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Articles: Leadership

Where can administrators go for ideas and answers to questions about Clery Act compliance? Soon, it may be easier to learn what peers are up to in this area. On July 1, the Clery Center for Security On Campus launched the new year-long Collaborative Learning Program. Representatives from 34 Pennsylvania institutions can learn about Clery together and self-assess their compliance efforts, says Alison Kiss, executive director for the Clery Center.

In effect since 1991 and amended several times since, the Clery Act requires colleges and universities with federal student financial aid programs to disclose information about crime on and around their campuses.

This May, the news broke that Yale University had been fined $165,000 by the U.S. Department of Education for Clery Act violations. The charges against Yale are considered significant and serious: failure to report four instances of forcible sex offenses occurring between 2001 and 2002.

With more than 3,000 students, Connecticut’s Wesleyan University is not your typical liberal arts college. Its larger size allows for research institution-level courses, where students work directly with high profile scholars, while the intimacy of a liberal arts college is preserved. But, as President Michael Roth says, there was still a desire to “expand the university without creating brick-and-mortar campuses.” Online education seemed to be the answer, but how to do it remained the question.

Today’s enrollment challenges have impacted all sectors and strata of colleges and universities. Campus leaders are questioning whether their organizational models, as well as the roles and responsibilities of key enrollment players, are aligned for optimal enrollment success.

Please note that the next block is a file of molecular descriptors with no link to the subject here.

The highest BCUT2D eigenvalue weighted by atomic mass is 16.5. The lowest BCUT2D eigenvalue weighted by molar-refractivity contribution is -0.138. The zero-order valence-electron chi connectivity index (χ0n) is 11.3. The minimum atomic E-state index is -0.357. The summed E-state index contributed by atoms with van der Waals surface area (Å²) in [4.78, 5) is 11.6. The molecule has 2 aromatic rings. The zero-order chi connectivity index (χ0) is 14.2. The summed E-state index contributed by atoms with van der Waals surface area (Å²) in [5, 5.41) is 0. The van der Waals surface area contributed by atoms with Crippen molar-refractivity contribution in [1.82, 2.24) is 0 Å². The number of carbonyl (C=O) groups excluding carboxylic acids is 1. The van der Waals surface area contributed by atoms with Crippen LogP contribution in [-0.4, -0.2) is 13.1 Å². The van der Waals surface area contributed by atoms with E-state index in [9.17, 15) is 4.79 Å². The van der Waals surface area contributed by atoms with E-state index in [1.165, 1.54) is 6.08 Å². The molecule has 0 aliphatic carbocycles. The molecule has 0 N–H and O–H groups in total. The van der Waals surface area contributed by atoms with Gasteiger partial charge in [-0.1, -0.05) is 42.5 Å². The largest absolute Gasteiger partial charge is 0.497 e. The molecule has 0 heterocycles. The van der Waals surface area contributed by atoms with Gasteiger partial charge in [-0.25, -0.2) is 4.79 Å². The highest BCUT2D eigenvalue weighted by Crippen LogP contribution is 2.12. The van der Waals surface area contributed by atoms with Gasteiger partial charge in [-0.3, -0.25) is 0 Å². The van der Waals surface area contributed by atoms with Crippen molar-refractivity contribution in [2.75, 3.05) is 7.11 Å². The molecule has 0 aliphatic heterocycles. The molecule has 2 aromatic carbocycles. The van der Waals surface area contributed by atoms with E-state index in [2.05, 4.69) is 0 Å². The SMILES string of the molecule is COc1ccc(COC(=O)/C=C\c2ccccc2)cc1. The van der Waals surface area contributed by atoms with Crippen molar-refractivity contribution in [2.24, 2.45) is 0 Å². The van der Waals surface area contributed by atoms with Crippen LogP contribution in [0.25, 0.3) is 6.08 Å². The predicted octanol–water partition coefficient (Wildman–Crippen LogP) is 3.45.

Tom Keppple

If a college freshman stepped onto a campus where it was obvious that the administration had spent months eviscerating each other over petty slights instead of balancing the budget—or refusing to name a dean because a faction of the faculty resent his work on committees—the student would undoubtedly run screaming into the night looking for the fastest way out of there.

An effective chief information officer can be a bit like a superhero, but without the visible cape. Protecting information and ensuring the population can go about its day-to-day are all in a day’s work for these administrators. This spring, we talked with five campus CIOs to hear what is keeping them up at night and getting them revved to go in the morning. While we heard bandwidth is an ever-growing need (it’s like a teenager on a growth spurt), we also heard good news about the ability to use technology to inform the culture and learning of an institution.

We are running out of time. While our public policy makers equivocate and avoid the topic of climate change, the window of opportunity for salvaging a livable planet for our children and grandchildren is rapidly closing. The way forward is clear, yet for many confrontation-averse academics, the path seems impassable. It requires action that’s unnatural to the scientifically initiated: fight to regain territory occupied by climate change deniers.